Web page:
A game to explore career paths in ecology
It is not easy to find a career path that matches one's own interests, desires and skills. Sometimes, you don't even know which career options are available in academia and, even more so, in non-academic sectors. Researchers from the Leibniz Institute of Freshwater Ecology and Inland Fisheries (IGB), the Freie Universität Berlin and the Humboldt-Universität zu Berlin know this feeling well and set out to find solutions. The result is a pack of cards for ecology and related disciplines. The "Ecologist's Career Compass" helps students and professionals to discover the diversity of career paths in the ecological job market.
Researcher, communicator, coordinator, educator, publisher or technician? The list of possible career paths in science, politics and public authorities, associations and the private sector is long and could well be continued. It is not easy to explore relevant possibilities and make the right choice. "With our game, we want to help prospective ecologists find the most suitable career path, and we would like to support academic mentors in providing career advice to their students" explained Yuval Itescu, a postdoc at IGB and Freie Universität Berlin. That is why the game is aiming at all those who are still looking for the right field of study or who already hold their degree in ecology or a related discipline. "We do not only want to demonstrate the diversity of career paths, we also want to emphasize that leaving academia is not a failure, but a choice – for many even the better one," added Maud Bernard-Verdier, also a postdoc in Jonathan Jeschke's research group at IGB and Freie Universität.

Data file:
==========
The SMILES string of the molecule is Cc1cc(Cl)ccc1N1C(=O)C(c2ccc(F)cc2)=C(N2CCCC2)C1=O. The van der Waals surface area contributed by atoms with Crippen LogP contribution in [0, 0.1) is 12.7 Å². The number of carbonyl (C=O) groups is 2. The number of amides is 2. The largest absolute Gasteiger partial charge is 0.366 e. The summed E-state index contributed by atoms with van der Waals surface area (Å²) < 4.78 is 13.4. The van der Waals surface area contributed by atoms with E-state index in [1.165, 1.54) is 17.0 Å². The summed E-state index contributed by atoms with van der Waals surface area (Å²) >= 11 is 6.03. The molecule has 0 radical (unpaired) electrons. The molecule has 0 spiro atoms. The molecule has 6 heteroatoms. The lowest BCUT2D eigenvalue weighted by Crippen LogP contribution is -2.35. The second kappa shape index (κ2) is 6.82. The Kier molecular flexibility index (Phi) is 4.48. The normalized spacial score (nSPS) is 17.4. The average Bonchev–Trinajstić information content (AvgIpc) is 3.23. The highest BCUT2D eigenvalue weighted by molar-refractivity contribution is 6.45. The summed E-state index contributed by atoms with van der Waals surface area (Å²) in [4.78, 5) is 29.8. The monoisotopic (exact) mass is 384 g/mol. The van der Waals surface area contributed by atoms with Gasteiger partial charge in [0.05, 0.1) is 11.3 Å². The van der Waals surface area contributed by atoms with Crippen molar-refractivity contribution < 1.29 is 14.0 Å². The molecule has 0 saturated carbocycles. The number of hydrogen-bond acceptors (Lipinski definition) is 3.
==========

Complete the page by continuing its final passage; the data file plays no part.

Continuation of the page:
The game, jointly developed by the team, is a trump card game. Each of the 33 cards corresponds to a career opportunity in one of four sectors and in one of nine positions, and also includes specific examples of potential job types. In addition, each card uses seven skill categories to indicate the skills typically required to succeed in the position. The game is based on a worldwide survey that had been conducted by the research team among 315 ecologists from 35 countries. It is available as an appendix to a peer-reviewed open access publication. It can be downloaded and printed for free.
Prof. Dr. Jonathan Jeschke
Head of Department Evolutionary and Integrative Ecology
Department of Evolutionary and Integrative Ecology